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Report

Crime Trends: 1990–2016

Key Fact: The national crime rate peaked in 1991 at 5,856 crimes per 100,000 people, and has generally been declining ever since.

Published: April 18, 2017

Exec­ut­ive Summary

This report exam­ines crime trends at the national and city level during the last quarter century. It covers the years 1990 through 2016, as crime rates peaked in 1991. It analyzes data from the Federal Bureau of Invest­ig­a­tion and from police depart­ments from the nation’s 30 largest cities. Data for 2016 are estim­ated, as full year data was not avail­able at the time of public­a­tion.

This report concludes that although there are some troub­ling increases in crime in specific cities, there is no evid­ence of a national crime wave. Key find­ings:

  • Over­all Trends: Crime has dropped precip­it­ously in the last quarter-century. While crime may fall in some years and rise in others, annual vari­ations are not indic­at­ive of long-term trends. While murder rates have increased in some cities, this report finds no evid­ence that the hard-won public safety gains of the last two and a half decades are being reversed.
  • Over­all Crime Rate: The national crime rate peaked in 1991 at 5,856 crimes per 100,000 people, and has gener­ally been declin­ing ever since. In 2015, crime fell for the 14th year in a row. Estim­ates based on prelim­in­ary data for 2016 indic­ate that the over­all crime rate will remain stable at 2,857 offenses per 100,000, rising less than 1 percent from 2015. Today’s crime rate is less than half of what it was in 1991.
  • Viol­ent Crime: The viol­ent crime rate also peaked in 1991 at 716 viol­ent crimes per 100,000, and now stands at 366, about half that rate. However, the viol­ent crime rate, like rates of murder and over­all crime, has risen and fallen during this time. For example, viol­ent crime registered small increases in 2005 and 2006, and then resumed its down­ward trend. In 2015, viol­ent crime increased by 2.9 percent nation­ally and by 2.0 percent in the nation’s 30 largest cities. Prelim­in­ary data for 2016 also show a greater increase in the national viol­ent crime rate, up 6.3 percent, and a smal­ler jump in the 30 largest cities, 2.4 percent. Crime is often driven by local factors, so rates in cities may differ from national aver­ages.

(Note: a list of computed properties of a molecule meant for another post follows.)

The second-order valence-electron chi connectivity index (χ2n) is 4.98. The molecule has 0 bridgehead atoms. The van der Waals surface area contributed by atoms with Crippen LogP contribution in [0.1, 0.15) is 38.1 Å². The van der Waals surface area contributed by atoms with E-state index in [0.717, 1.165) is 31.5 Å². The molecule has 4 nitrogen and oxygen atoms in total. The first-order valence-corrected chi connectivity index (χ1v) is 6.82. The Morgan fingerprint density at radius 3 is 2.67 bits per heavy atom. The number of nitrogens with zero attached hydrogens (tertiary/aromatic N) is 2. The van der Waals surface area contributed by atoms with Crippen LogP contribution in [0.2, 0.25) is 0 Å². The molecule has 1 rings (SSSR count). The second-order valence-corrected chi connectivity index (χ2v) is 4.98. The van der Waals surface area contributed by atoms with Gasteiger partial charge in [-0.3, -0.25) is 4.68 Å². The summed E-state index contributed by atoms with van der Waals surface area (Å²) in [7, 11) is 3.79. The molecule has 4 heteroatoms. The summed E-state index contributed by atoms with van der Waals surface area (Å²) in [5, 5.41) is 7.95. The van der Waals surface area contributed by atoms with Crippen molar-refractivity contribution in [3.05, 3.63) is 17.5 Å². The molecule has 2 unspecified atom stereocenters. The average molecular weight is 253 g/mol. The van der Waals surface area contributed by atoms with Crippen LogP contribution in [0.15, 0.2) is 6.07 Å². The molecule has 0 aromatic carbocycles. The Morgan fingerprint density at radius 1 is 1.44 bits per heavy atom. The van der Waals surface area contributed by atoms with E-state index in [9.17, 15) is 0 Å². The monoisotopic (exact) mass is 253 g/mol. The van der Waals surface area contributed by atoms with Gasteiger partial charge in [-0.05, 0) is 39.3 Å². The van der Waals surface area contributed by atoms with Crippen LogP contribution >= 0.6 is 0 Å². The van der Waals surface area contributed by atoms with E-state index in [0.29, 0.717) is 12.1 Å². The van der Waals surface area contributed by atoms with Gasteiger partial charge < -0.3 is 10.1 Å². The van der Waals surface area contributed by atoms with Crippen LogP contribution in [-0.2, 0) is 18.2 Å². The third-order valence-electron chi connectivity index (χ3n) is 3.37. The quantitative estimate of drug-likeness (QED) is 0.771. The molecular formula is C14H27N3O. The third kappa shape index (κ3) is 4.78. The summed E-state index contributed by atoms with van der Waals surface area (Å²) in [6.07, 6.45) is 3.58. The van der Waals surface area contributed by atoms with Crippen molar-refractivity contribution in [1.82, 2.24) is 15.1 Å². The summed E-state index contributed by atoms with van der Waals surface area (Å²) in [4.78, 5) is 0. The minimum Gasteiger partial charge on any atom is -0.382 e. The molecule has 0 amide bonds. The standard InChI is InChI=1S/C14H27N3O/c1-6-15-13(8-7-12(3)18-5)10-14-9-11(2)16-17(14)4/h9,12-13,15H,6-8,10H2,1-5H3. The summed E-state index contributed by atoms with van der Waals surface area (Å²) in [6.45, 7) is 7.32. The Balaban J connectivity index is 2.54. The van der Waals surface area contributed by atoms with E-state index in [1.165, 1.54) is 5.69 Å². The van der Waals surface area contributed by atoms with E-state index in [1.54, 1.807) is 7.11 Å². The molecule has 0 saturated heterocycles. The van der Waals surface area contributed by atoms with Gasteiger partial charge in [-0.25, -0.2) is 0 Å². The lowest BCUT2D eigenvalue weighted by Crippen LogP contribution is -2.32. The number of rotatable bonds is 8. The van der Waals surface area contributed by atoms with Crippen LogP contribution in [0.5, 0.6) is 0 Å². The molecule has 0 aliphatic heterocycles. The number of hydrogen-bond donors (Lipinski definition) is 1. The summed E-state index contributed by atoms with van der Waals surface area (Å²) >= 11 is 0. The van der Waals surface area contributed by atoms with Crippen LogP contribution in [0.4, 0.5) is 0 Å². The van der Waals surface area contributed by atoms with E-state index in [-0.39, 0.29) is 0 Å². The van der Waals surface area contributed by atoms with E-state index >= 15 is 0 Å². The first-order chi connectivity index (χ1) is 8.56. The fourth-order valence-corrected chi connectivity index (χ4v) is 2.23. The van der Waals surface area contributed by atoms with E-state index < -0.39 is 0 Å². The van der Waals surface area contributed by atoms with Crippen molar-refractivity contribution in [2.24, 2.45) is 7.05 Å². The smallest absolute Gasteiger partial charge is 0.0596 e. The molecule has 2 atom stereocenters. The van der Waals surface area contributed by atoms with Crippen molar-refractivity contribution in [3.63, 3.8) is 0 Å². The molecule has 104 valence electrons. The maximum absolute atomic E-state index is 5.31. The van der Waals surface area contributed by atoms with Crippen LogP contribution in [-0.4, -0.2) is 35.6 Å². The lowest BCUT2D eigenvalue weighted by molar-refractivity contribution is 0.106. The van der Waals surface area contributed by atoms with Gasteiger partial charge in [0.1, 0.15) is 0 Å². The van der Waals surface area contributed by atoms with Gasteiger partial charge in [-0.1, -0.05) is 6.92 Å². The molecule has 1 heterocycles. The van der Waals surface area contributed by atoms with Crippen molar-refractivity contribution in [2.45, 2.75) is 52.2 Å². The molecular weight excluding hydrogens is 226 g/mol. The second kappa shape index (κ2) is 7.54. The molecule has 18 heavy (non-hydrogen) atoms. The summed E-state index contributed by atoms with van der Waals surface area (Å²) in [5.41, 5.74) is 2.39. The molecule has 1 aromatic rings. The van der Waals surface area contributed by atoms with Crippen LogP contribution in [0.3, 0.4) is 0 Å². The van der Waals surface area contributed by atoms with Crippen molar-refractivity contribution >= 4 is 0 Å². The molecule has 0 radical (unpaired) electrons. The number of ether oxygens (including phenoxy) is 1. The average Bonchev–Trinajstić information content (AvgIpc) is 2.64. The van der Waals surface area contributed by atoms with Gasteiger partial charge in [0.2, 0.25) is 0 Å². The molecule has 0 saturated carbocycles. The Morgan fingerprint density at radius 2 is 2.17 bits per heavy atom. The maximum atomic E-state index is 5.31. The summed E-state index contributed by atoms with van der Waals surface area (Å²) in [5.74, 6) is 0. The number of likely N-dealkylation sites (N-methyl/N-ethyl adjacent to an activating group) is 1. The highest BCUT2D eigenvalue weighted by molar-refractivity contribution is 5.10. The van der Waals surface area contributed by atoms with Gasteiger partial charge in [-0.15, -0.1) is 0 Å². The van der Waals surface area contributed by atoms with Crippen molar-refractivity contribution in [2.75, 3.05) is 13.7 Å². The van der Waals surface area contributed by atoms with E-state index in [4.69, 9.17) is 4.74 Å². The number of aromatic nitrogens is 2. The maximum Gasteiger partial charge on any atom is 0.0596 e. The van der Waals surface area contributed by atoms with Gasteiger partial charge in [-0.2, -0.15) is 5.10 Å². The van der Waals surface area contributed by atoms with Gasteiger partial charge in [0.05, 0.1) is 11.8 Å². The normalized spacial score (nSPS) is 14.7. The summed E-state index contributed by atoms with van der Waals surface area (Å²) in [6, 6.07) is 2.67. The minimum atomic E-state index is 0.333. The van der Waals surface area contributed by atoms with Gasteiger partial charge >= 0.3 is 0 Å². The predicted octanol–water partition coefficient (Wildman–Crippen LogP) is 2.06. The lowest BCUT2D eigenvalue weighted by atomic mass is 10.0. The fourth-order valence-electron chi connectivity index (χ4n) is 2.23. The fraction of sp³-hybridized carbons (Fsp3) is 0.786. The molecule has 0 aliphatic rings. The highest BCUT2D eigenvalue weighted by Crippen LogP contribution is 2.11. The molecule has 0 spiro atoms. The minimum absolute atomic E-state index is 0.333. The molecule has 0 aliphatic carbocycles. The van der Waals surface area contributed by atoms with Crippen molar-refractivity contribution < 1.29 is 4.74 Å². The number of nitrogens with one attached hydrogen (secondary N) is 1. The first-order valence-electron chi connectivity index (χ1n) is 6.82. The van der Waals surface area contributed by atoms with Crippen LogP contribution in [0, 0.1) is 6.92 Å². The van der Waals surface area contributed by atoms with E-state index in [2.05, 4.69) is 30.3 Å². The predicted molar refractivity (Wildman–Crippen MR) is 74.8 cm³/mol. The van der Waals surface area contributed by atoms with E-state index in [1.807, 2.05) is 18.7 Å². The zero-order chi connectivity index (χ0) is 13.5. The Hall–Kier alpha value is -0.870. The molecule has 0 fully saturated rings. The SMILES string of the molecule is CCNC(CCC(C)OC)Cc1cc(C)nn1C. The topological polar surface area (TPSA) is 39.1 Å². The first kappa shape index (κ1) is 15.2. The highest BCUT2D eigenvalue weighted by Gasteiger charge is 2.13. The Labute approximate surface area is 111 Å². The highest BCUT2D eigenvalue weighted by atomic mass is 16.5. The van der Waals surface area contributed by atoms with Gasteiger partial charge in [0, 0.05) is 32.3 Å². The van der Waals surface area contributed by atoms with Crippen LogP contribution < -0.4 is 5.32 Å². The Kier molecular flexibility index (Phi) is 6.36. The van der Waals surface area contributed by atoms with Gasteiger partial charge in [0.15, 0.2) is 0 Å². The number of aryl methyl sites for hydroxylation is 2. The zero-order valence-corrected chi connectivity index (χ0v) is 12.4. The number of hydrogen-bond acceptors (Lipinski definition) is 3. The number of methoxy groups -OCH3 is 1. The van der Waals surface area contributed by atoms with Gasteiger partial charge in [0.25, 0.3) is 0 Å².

• Murder: From 1991 to 2016, the murder rate fell by roughly half, from 9.8 killings per 100,000 to 5.3. The murder rate rose last year by an estim­ated 7.8 percent. With viol­ence at historic lows, modest increases in the murder rate may appear large in percent­age terms. Simil­arly, murder rates in the 30 largest cities increased by 13.2 percent in 2015 and an estim­ated 14 percent in 2016. These increases were highly concen­trated. More than half of the 2015 urban increase (51.8 percent) was caused by just three cities, Baltimore, Chicago, and Wash­ing­ton, D.C. And Chicago alone was respons­ible for 43.7 percent of the rise in urban murders in 2016. It is import­ant to remem­ber the relat­ively small base from which the percent­age increases are calcu­lated.
  • City-Level Analysis: Appendix A provides detail on crime in each of the nation’s 30 largest cities. The data demon­strate that crime rates and trends vary widely from city to city. In New York, for example, crime remains at all-time lows. Other cities, such as Wash­ing­ton, D.C., have seen murder rise and then fall recently, yet the rate is still lower than it was a decade ago. However, there are a small group of cities, such as Chicago, where murder remains persist­ently high, even by histor­ical stand­ards.